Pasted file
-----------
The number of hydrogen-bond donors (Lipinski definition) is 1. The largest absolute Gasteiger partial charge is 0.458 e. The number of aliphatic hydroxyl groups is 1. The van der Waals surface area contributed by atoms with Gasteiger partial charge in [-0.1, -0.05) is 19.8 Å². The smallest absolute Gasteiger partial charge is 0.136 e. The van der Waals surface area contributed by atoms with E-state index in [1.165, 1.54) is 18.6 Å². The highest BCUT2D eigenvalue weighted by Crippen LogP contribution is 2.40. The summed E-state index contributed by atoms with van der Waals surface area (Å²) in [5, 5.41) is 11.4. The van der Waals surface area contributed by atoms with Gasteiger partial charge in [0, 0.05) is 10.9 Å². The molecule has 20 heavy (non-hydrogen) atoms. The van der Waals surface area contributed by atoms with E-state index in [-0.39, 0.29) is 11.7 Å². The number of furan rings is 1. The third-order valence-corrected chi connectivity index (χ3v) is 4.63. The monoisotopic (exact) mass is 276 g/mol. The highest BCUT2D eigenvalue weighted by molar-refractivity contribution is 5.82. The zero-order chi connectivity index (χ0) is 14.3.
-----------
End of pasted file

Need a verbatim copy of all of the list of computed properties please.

The number of hydrogen-bond donors (Lipinski definition) is 1. The largest absolute Gasteiger partial charge is 0.458 e. The number of aliphatic hydroxyl groups is 1. The van der Waals surface area contributed by atoms with Gasteiger partial charge in [-0.1, -0.05) is 19.8 Å². The smallest absolute Gasteiger partial charge is 0.136 e. The van der Waals surface area contributed by atoms with E-state index in [1.165, 1.54) is 18.6 Å². The highest BCUT2D eigenvalue weighted by Crippen LogP contribution is 2.40. The summed E-state index contributed by atoms with van der Waals surface area (Å²) in [5, 5.41) is 11.4. The van der Waals surface area contributed by atoms with Gasteiger partial charge in [0, 0.05) is 10.9 Å². The molecule has 20 heavy (non-hydrogen) atoms. The van der Waals surface area contributed by atoms with E-state index in [-0.39, 0.29) is 11.7 Å². The number of furan rings is 1. The third-order valence-corrected chi connectivity index (χ3v) is 4.63. The monoisotopic (exact) mass is 276 g/mol. The highest BCUT2D eigenvalue weighted by molar-refractivity contribution is 5.82. The zero-order chi connectivity index (χ0) is 14.3.